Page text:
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Showing posts from September, 2008

On Facial Expression

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Chaaru Haasan As against the art of acting, especially with facial expressions, the cops in the west have developed a science of facial expressions. It all started with a cop who was on patrol found three juvenile delinquents in an area known for violence. By the time the cop got out of his car with gun raised two of them ran away while one stood still. The cop pointing the gun at the boy, who was hardly fourteen years, shouted ordering him to put his hands on his head. The boy, instead, reached his pocket and came out with an automatic pistol. The cop who was concentrating on his face, held his fire. The boy dropped the gun on the floor and raised his hands in the air. Later the cop explained that he saw only fear in the face of the boy and not anger that would be the kind of emotion that would have made the boy to take pot shot at a cop. The innocent Brazilian died in London recently as the cops involved had no acumen for studying facial expressions or body language or they interpre

A River Called Titas

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Ritwik Ghatak, in partition, not physically of willingness -the country departed Out of his outer consciousness - cosmic consciousness none of his mistakes, Reactions - natural reactions - reflections Ritwik Ghatak, refugee, unborn, unwanted, unbearable penetrative towards the Victorian hangover of the Tagorian corruption of thinking Life was more important to him than the words in praise of god, the god of Victorian Tagorian thinking. Hence, he was rejected from the Bengalian thinking Ritwik Ghatak - the name doesn't suit the hierarchic thinking of the Raynian Zamidarian thinking Perhaps, the long echo of the forgotten factors that becomes reminiscence of the 'death of the salesman' or otherwise the long columns and no more Chhabi Biswas, Cardiac arrest is common. The death of Ghatak is uncommon. Nay, Ritwik Ghatak I remember, a tall man his hands moving around my shoulders, catching me with the feeling of nearness, rather than imperial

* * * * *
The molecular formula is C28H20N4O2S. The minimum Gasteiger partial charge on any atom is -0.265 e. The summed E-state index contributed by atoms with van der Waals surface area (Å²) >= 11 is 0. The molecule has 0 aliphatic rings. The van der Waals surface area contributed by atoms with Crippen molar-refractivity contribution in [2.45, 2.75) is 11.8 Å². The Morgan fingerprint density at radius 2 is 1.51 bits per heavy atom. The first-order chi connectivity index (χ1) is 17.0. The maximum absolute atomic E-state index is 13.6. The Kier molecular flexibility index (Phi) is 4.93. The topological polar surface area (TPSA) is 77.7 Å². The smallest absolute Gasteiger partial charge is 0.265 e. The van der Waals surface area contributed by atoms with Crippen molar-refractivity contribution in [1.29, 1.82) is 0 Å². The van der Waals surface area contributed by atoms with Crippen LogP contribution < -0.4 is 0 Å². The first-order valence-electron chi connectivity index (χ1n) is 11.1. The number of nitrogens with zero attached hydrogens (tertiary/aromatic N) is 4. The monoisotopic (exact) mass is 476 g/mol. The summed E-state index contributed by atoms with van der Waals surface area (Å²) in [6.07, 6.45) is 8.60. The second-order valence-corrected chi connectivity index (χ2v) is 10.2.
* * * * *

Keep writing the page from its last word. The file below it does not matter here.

Saas Bahu Aur Sensex

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Sigmund Freud found it extremely difficult analyzing women. Today, analysts from across the world find it nerve-racking to predict the stock market. Both elements have the disruptive hormones of sentiment running in them. If one out of the hundred analyses fails on target, the entire chain crumbles. And that’s exactly what happened to the markets around the world on September 15th 2008 and incisively four days later with Warner Brother’s first foray in India, Saas Bahu Aur Sensex. The films begins with Binita Sen (Kirron Kher) moving from Kolkata to Mumbai (due to her divorce) along with her daughter, Nitya Sen (Tansuhree Dutta). She has no money, but lives in a posh-apartment with kitty-party aunties, a clichéd and stereotypical bunch. Although a few jokes and elements of realism are present in the dialogues to make the whole façade of the film seem ‘real’, they come across only through the subtle and controlled performances from Kitron Kher and her broker (Farooque Sheikh), both of